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McQueen Family Letters

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The McQueens

The McQueen family whose letters are posted on this site lived on a farm in Sutherland's River, Pictou County, Nova Scotia. Daniel McQueen (1818-1894), the father of this Presbyterian family, was descended from Alexander McQueen, an illiterate labourer from the Isle of Skye. In 1778 Alexander enlisted in the 82nd Regiment of Foot raised in Scotland to fight for the British in the American Revolutionary War. When the war ended in 1783, his regiment was disbanded at Halifax and the soldiers were offered land in what would become Pictou County, where Scots had already begun to sink down roots. The early settlers in Pictou would be joined by more Scottish immigrants, most of them, like Alexander, Presbyterian by faith. Alexander's son Angus had 12 children, one of whom was Daniel.

On 31 March 1849, Daniel McQueen married Catherine (Kate) Olding (1823-1916), the daughter of one of Pictou County's leading families. Catherine's Oxford-educated grandfather, Nicolas Purdue Olding, was from Kent, England. He emigrated to America and was practising law in New York when the American Revolutionary War was declared in 1775. He supported the British cause and moved to Nova Scotia as one of over 35,000 Loyalists who settled in the colony when the war ended. He became the first practising lawyer in the Pictou area and shrewdly changed his faith from Anglican to Presbyterian to conform to the beliefs of the majority of his potential clients.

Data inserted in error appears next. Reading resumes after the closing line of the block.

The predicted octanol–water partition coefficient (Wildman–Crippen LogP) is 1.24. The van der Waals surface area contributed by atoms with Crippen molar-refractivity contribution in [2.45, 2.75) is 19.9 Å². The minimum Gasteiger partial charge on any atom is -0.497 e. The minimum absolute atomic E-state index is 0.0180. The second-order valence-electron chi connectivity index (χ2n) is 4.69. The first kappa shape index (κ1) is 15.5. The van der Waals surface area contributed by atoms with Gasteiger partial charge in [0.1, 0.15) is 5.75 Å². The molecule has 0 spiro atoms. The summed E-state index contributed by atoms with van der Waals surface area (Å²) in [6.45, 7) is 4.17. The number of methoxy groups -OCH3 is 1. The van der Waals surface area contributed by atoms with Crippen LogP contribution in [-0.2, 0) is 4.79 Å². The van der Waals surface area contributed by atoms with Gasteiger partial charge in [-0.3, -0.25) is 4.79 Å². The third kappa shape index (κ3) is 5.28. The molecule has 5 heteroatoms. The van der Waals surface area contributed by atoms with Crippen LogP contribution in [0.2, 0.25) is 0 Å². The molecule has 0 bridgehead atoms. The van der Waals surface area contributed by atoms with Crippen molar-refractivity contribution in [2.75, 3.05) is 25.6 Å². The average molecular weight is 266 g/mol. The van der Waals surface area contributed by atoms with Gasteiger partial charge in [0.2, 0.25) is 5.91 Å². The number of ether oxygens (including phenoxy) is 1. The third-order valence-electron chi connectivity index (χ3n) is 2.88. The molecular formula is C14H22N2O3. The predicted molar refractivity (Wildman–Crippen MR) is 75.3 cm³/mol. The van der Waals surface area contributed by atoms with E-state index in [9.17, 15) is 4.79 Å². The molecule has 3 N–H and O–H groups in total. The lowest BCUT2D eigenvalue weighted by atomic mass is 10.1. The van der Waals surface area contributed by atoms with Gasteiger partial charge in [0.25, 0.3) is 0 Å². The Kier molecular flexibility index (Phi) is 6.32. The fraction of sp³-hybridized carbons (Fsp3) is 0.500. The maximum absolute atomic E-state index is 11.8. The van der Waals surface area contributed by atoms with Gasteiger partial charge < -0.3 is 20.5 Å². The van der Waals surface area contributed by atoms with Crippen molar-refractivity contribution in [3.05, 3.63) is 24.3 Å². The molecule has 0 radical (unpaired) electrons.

In taking Daniel as her life partner, Catherine was "marrying beneath her," but as his surviving letters attest, he was a persistent and persuasive suitor. Daniel was a carpenter by trade and was determined to have Catherine live in the style to which she was accustomed. In 1852 he bought a farm for £260 near the mouth of the Sutherland River and built a fine new house for his already expanding family. Daniel's business ventures ended in bankruptcy in 1878 and thereafter the family increasingly depended on the produce of their farm and the wages of their children for survival.

Between 1850 and 1865, Catherine gave birth to eight children, all but one of whom survived to adulthood. Their first daughter Jane Olding (1850-1934) fell from a wagon in the early 1860s and thereafter suffered bouts of mental illness. A son, Daniel Forrester, died within a few months of his birth in 1864. Five daughters - Mary Isabel (Mary Bell) (1851-1928); Elizabeth Davidson (Eliza) (1854-1912); Susan Dove (1856-1941); Margaret Janet (Jessie) (1860-1933) and Annie Lowden (1865-1941) became school teachers. In pursuing their teaching careers, they worked in various communities in Nova Scotia and, in the case of the two youngest, in British Columbia. The only son to survive, George William (1858-1899), attended Dalhousie University and briefly taught school in Nova Scotia. In 1879 he moved to New York City, where he found employment in a number of companies. He married briefly and unsuccessfully and died alone in a rooming house in 1899 at the age of 41.

Four of the daughters - Mary Bell, Eliza, Dove and Annie - married and raised families of there own. Mary Bell's husband, Freeman Wisdom, was a businessman in Saint John, New Brunswick. Eliza's husband, Norman Cunningham, became a beloved doctor in Dartmouth, Nova Scotia. Dove's husband, Edwin Crowell, was a well-known Baptist minister from Barrington, Nova Scotia. While teaching in British Columbia, Annie married businessman James Gordon. Jessie remained single and made a career in teaching, principally in British Columbia. In 1900 she returned to Sutherland's River to care for her aging, widowed mother. Jane, the eldest child, remained at home for most of her life and, like Jessie, did not marry. She was periodically hospitalized for mental illness.